Are you one who loves the stories of heroes engaged in the battle against the seemingly indomitable forces of darkness? Shall the story have a supernatural dimension? Shall the hero be an underdog, an unlikely ordinary boy who overcomes against great odds? Should there be a romantic interest? A battle not only for love, but against lust? Then remember the story of Joshua who went out to battle the people of Jericho, avoided the temptation of Rahab, and won the victory through cunning and divine intervention. Do you love the story of the boy who is terrified of the giant, but beats him and saves his family by outsmarting the huge oaf? Then remember David in his unlikely battle against Goliath. Do not forget the hero Samson, who fell for the beautiful woman—the femme fatale who proved to be his downfall, and how King David, fell into the arms of another man’s wife then fell further into schemes of foul murder.
The fantastic stories of the interaction of the gods with men are also alive in the stories of the Old Testament. The difference is that the Old Testament stories present themselves as part of history. Do you like to hear about the gods coming down to earth? Remember the mysterious visit of three angels to Abraham or Jacob’s dream of the angels ascending and descending on a stairway to heaven. Remember Elijah taken up in the fiery chariot, or the angel walking in the fiery furnace with the three Hebrew boys.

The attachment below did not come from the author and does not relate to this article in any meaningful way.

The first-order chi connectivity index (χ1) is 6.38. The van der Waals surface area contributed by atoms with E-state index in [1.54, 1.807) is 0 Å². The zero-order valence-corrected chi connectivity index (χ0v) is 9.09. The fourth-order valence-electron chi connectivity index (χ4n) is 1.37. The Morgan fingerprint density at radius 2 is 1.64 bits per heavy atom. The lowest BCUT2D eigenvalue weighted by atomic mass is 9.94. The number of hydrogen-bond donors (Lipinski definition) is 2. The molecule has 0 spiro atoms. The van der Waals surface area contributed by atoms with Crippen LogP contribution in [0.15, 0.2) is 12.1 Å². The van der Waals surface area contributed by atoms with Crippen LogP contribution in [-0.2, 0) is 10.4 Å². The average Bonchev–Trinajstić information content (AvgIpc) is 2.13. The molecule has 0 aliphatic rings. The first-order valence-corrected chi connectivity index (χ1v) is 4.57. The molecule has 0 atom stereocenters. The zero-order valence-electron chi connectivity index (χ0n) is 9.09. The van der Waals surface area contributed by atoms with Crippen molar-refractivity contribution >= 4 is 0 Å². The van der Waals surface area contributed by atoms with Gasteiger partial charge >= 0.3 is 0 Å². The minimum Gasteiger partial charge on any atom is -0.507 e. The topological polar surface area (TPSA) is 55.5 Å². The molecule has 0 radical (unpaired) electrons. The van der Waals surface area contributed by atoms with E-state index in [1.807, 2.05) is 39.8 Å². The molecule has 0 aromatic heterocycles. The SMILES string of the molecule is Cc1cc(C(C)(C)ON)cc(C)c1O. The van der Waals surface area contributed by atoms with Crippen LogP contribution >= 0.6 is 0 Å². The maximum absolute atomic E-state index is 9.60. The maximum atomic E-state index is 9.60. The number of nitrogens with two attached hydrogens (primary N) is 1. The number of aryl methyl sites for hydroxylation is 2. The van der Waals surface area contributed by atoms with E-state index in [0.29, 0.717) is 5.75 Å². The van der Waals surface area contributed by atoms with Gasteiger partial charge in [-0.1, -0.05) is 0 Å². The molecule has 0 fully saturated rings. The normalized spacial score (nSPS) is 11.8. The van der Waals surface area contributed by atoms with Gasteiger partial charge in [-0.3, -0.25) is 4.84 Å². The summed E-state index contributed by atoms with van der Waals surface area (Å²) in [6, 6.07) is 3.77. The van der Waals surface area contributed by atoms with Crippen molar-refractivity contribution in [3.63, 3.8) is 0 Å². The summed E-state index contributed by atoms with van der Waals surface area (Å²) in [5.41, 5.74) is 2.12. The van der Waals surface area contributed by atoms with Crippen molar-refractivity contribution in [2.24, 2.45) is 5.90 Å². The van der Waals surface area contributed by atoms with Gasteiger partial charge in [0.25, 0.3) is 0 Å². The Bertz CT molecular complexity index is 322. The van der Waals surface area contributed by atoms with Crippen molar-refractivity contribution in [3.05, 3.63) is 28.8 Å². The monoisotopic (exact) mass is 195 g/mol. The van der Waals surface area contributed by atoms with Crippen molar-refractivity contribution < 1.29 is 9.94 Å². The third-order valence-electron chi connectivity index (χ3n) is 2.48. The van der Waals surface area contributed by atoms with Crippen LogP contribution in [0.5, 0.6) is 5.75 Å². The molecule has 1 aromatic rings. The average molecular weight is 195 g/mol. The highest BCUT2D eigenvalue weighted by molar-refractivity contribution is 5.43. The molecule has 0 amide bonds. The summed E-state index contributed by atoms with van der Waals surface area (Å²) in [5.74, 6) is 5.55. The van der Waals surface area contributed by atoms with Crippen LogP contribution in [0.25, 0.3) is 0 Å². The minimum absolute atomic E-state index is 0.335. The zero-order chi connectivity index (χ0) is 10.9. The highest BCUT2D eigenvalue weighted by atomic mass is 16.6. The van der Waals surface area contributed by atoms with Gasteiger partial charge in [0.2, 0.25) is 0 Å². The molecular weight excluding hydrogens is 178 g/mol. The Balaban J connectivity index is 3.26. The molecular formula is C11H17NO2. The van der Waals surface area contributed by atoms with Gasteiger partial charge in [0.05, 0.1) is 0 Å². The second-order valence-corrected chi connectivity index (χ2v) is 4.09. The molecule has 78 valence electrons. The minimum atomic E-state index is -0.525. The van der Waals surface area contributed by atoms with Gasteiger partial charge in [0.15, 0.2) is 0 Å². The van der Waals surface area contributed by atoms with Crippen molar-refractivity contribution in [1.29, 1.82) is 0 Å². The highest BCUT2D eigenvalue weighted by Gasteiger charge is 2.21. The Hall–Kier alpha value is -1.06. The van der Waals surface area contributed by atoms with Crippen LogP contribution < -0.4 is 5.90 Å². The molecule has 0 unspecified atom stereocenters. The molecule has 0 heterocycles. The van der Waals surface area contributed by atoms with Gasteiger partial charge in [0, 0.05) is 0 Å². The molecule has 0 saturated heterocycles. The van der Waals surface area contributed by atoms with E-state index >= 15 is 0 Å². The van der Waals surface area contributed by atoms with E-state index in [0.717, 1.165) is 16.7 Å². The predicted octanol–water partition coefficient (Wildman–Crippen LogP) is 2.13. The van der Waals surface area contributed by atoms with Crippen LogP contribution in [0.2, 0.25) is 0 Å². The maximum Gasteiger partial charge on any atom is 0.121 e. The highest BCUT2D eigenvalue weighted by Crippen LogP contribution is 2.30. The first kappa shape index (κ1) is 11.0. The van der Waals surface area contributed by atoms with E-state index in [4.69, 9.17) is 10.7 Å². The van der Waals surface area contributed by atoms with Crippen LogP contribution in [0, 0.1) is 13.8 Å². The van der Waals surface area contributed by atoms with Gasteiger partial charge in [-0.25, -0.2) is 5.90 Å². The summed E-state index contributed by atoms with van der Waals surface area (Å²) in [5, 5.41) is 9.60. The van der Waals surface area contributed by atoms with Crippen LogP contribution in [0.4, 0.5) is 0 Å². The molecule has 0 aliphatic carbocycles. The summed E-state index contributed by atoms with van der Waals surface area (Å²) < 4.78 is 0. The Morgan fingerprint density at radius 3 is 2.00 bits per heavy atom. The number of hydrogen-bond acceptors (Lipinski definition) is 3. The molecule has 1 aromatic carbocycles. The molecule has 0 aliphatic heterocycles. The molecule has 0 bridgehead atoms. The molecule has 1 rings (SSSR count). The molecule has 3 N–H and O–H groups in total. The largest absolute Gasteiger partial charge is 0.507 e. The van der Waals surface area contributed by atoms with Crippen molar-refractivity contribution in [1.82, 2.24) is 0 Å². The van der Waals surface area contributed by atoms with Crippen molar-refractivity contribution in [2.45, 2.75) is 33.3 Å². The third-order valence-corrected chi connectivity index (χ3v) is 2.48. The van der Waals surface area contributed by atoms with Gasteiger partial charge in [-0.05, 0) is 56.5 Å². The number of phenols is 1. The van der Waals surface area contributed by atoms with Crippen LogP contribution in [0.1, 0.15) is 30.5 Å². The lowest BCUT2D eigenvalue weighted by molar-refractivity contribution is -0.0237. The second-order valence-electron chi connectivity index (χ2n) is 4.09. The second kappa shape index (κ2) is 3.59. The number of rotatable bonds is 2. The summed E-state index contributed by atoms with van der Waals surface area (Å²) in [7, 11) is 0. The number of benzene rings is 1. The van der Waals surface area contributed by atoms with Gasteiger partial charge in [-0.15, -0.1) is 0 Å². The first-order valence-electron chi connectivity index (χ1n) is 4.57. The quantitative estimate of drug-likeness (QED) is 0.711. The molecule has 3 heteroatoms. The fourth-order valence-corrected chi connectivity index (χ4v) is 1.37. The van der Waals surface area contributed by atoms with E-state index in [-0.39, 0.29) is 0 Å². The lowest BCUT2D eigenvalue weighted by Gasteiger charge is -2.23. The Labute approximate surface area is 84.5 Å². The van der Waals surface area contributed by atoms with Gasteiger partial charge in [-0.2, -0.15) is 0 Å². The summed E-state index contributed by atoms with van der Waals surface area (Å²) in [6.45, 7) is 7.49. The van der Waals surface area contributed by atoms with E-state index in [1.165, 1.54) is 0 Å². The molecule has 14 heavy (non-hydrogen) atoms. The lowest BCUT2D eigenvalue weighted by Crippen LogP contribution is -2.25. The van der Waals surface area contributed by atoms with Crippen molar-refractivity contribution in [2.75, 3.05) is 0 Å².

In the myths and fantastical stories of the world cultures the gods command the mortals. In the Hebrew stories, God the creator speaks to his people in all manner of ordinary ways: through dreams, through night visions and morning terrors, through the words and works of ordinary life: a transcendental vision of a bush that seems to burn without being consumed, in the thunder, earthquake, wind and fire, a quiet voice to a boy serving in the temple at night, or in a still, small whisper at the entrance of the cave—the door to the underworld.